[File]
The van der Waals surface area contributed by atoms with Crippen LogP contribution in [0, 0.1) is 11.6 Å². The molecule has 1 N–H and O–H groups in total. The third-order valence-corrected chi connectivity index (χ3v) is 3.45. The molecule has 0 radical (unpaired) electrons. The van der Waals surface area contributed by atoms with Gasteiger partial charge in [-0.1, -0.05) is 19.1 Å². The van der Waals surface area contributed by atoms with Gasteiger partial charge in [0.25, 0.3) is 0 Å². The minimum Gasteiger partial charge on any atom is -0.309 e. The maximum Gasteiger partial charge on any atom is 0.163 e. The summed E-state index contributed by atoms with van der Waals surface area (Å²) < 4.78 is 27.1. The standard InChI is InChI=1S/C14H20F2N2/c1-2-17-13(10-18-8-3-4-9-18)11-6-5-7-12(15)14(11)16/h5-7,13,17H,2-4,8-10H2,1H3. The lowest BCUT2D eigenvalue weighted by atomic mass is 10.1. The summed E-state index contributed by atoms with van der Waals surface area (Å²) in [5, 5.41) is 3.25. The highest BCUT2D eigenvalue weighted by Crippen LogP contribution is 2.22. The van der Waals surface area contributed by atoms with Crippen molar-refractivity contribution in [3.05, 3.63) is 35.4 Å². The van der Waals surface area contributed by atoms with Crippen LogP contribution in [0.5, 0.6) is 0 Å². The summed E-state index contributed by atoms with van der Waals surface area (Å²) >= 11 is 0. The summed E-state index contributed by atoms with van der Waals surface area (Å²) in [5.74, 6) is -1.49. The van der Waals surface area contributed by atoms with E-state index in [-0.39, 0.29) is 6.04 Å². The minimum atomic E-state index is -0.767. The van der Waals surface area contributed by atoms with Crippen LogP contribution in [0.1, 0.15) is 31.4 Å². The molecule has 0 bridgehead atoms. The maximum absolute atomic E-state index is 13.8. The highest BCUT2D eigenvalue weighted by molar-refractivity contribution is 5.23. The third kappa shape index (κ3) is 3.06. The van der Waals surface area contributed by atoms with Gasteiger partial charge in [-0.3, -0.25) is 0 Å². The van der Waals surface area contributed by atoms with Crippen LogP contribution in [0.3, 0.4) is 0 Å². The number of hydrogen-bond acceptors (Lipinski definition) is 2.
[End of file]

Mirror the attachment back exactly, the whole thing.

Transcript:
The van der Waals surface area contributed by atoms with Crippen LogP contribution in [0, 0.1) is 11.6 Å². The molecule has 1 N–H and O–H groups in total. The third-order valence-corrected chi connectivity index (χ3v) is 3.45. The molecule has 0 radical (unpaired) electrons. The van der Waals surface area contributed by atoms with Gasteiger partial charge in [-0.1, -0.05) is 19.1 Å². The van der Waals surface area contributed by atoms with Gasteiger partial charge in [0.25, 0.3) is 0 Å². The minimum Gasteiger partial charge on any atom is -0.309 e. The maximum Gasteiger partial charge on any atom is 0.163 e. The summed E-state index contributed by atoms with van der Waals surface area (Å²) < 4.78 is 27.1. The standard InChI is InChI=1S/C14H20F2N2/c1-2-17-13(10-18-8-3-4-9-18)11-6-5-7-12(15)14(11)16/h5-7,13,17H,2-4,8-10H2,1H3. The lowest BCUT2D eigenvalue weighted by atomic mass is 10.1. The summed E-state index contributed by atoms with van der Waals surface area (Å²) in [5, 5.41) is 3.25. The highest BCUT2D eigenvalue weighted by Crippen LogP contribution is 2.22. The van der Waals surface area contributed by atoms with Crippen molar-refractivity contribution in [3.05, 3.63) is 35.4 Å². The van der Waals surface area contributed by atoms with Crippen LogP contribution in [0.5, 0.6) is 0 Å². The summed E-state index contributed by atoms with van der Waals surface area (Å²) >= 11 is 0. The summed E-state index contributed by atoms with van der Waals surface area (Å²) in [5.74, 6) is -1.49. The van der Waals surface area contributed by atoms with E-state index in [-0.39, 0.29) is 6.04 Å². The minimum atomic E-state index is -0.767. The van der Waals surface area contributed by atoms with Crippen LogP contribution in [0.1, 0.15) is 31.4 Å². The molecule has 0 bridgehead atoms. The maximum absolute atomic E-state index is 13.8. The highest BCUT2D eigenvalue weighted by molar-refractivity contribution is 5.23. The third kappa shape index (κ3) is 3.06. The van der Waals surface area contributed by atoms with Gasteiger partial charge in [-0.3, -0.25) is 0 Å². The van der Waals surface area contributed by atoms with Crippen LogP contribution in [0.3, 0.4) is 0 Å². The number of hydrogen-bond acceptors (Lipinski definition) is 2.